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“Bite-Size Bits of Local, National, and Global History”
“Bite-Size Bits of Local, National, and Global History”
Fort Wayne in Allen County, Indiana — The American Midwest (Great Lakes)
 

Miami Legend of the Sandhill Crane

 
 
Miami Legend of the Sandhill Crane Marker image. Click for full size.
By William Fischer, Jr., December 30, 2008
1. Miami Legend of the Sandhill Crane Marker
Inscription. Long before settlers appeared on the scene, the American Indian people here used the sandhill crane as a symbol for their tribe. Early British and American officials referred to the people we know as Miami as “Twightwees” in various spellings such as the English “Twaatwaa”, “Tweeghtwees” or “Twicktwigs.” A legend about how the name became associated with Miamis extends deep into the early history of its people. It is said that the early Miamis were making war with the Cherokee, when on one occasion the Cherokee decided to counterattack. Carefully planning their tactics, the Cherokee tracked the Miamis to an open prairie where they observed two sandhill cranes. Driving the cranes ahead toward the Miami, the large birds called out “twau, twau, twau,” and took to the air in a great rush. At this, the Miami turned their attack on the ambushing enemy. A survivor of the Cherokee war party made it back to his village and reported that his companinons had been defeated by the “Twau Twaus” who could fly and were impossible to defeat. From that time, the Miamis who took their name from the Twau Twau or Twightwees held the sandhill crane as a special totem at the confluence of the rivers. Americans eventually adopted the spelling from the French, but changed the pronunciation
Great Meadow in Headwaters Park image. Click for full size.
By William Fischer, Jr., December 30, 2008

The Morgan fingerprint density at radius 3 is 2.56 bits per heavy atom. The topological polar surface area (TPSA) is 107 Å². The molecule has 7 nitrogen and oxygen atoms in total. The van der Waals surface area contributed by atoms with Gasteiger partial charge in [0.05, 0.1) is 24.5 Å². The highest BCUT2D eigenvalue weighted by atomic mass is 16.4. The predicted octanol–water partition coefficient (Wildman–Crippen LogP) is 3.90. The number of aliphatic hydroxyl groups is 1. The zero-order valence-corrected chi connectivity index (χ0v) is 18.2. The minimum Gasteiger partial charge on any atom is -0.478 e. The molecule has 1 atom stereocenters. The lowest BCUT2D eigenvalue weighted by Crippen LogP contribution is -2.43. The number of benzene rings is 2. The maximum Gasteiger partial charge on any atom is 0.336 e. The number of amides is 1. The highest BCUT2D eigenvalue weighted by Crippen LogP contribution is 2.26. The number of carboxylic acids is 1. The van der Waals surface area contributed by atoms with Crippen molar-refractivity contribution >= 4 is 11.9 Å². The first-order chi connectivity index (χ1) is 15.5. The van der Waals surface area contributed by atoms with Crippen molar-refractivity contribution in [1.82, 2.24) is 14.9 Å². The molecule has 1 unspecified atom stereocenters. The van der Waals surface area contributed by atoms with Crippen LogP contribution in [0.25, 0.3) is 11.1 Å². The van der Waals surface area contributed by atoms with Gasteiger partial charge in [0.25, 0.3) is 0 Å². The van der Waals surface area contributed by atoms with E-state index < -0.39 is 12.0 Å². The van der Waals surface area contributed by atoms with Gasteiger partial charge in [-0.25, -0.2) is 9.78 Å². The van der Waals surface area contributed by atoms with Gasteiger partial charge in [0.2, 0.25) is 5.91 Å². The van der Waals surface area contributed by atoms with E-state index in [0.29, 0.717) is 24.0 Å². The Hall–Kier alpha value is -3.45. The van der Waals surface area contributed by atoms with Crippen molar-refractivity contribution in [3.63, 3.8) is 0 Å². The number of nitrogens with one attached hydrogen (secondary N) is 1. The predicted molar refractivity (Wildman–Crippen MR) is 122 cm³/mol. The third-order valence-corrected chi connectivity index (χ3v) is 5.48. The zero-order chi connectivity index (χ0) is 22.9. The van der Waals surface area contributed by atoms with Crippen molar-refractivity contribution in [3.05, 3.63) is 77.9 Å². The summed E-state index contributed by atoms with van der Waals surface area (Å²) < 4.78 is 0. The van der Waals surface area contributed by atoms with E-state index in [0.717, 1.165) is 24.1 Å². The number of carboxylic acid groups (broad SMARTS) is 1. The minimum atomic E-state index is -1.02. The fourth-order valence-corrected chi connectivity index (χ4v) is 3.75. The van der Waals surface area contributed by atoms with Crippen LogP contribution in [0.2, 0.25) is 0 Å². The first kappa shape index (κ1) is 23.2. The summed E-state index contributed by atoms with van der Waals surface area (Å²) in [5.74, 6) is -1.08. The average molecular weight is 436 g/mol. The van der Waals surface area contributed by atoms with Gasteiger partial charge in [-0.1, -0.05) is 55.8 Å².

2. Great Meadow in Headwaters Park
Several markers along path circling the Great Meadow, looking south with downtown Fort Wayne in background.
to “Miami” whose tribal symbol is tshe tsha kwan, or sandhill crane
 
Erected by City of Fort Wayne and Superior Essex.
 
Location. 41° 5.121′ N, 85° 8.3′ W. Marker is in Fort Wayne, Indiana, in Allen County. Click for map. Marker is one of a series that ring the Great Meadow in Headwaters Park, 333 S. Clinton Street. This marker is about 100 feet west of the footbridge over the Saint Mary's River leading to the reconstructed Old Fort. Marker is in this post office area: Fort Wayne IN 46802, United States of America.
 
Other nearby markers. At least 8 other markers are within walking distance of this marker. The Fur Traders and the Military at Fort Wayne (within shouting distance of this marker); Little Turtle (within shouting distance of this marker); First Americans (within shouting distance of this marker); The Wabash & Erie Canal (within shouting distance of this marker); Headwaters Park (within shouting distance of this marker); Early Effort To Build A Park (within shouting distance of this marker); Earliest Railroad (about 300 feet away, measured in a direct line); The Floods (about 300 feet away). Click for a list of all markers in Fort Wayne.
 
Also see . . .  Miami Tribe from Wikipedia. (Submitted on March 17, 2009, by William Fischer, Jr. of Scranton, Pennsylvania.)
 
Categories. AnimalsNative AmericansWaterways & Vessels
 
 
Credits. This page originally submitted on , by William Fischer, Jr. of Scranton, Pennsylvania. This page has been viewed 2,605 times since then and 157 times this year. Photos:   1, 2. submitted on , by William Fischer, Jr. of Scranton, Pennsylvania. • Bill Pfingsten was the editor who published this page. This page was last revised on June 16, 2016.
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